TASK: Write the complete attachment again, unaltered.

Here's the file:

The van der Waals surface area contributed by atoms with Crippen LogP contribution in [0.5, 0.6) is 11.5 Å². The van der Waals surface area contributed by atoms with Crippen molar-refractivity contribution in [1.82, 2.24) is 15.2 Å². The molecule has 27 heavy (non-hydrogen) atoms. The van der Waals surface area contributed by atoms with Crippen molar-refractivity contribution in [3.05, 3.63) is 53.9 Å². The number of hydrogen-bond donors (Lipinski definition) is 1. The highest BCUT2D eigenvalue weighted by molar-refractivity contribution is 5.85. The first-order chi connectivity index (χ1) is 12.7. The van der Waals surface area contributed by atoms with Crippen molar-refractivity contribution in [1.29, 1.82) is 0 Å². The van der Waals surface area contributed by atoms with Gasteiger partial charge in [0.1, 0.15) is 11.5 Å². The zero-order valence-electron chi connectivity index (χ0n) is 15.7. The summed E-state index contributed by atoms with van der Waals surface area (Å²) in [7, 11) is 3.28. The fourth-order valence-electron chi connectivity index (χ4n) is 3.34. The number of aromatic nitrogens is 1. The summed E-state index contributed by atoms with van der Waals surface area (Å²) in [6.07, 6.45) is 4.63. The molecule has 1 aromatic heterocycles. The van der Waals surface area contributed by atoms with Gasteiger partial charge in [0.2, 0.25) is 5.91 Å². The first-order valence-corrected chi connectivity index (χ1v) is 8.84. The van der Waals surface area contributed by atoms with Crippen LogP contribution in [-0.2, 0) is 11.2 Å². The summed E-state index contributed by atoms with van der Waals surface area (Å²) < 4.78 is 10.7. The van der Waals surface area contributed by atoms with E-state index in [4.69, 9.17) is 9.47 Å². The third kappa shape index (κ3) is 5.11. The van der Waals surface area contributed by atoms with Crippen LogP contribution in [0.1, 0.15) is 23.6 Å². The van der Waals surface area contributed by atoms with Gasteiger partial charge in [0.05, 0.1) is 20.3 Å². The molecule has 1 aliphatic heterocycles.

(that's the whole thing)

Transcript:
The van der Waals surface area contributed by atoms with Crippen LogP contribution in [0.5, 0.6) is 11.5 Å². The van der Waals surface area contributed by atoms with Crippen molar-refractivity contribution in [1.82, 2.24) is 15.2 Å². The molecule has 27 heavy (non-hydrogen) atoms. The van der Waals surface area contributed by atoms with Crippen molar-refractivity contribution in [3.05, 3.63) is 53.9 Å². The number of hydrogen-bond donors (Lipinski definition) is 1. The highest BCUT2D eigenvalue weighted by molar-refractivity contribution is 5.85. The first-order chi connectivity index (χ1) is 12.7. The van der Waals surface area contributed by atoms with Crippen molar-refractivity contribution in [1.29, 1.82) is 0 Å². The van der Waals surface area contributed by atoms with Gasteiger partial charge in [0.1, 0.15) is 11.5 Å². The zero-order valence-electron chi connectivity index (χ0n) is 15.7. The summed E-state index contributed by atoms with van der Waals surface area (Å²) in [7, 11) is 3.28. The fourth-order valence-electron chi connectivity index (χ4n) is 3.34. The number of aromatic nitrogens is 1. The summed E-state index contributed by atoms with van der Waals surface area (Å²) in [6.07, 6.45) is 4.63. The molecule has 1 aromatic heterocycles. The van der Waals surface area contributed by atoms with Gasteiger partial charge in [0.2, 0.25) is 5.91 Å². The first-order valence-corrected chi connectivity index (χ1v) is 8.84. The van der Waals surface area contributed by atoms with Crippen LogP contribution in [-0.2, 0) is 11.2 Å². The summed E-state index contributed by atoms with van der Waals surface area (Å²) < 4.78 is 10.7. The van der Waals surface area contributed by atoms with E-state index in [4.69, 9.17) is 9.47 Å². The third kappa shape index (κ3) is 5.11. The van der Waals surface area contributed by atoms with Crippen LogP contribution in [0.1, 0.15) is 23.6 Å². The van der Waals surface area contributed by atoms with Gasteiger partial charge in [0.05, 0.1) is 20.3 Å². The molecule has 1 aliphatic heterocycles.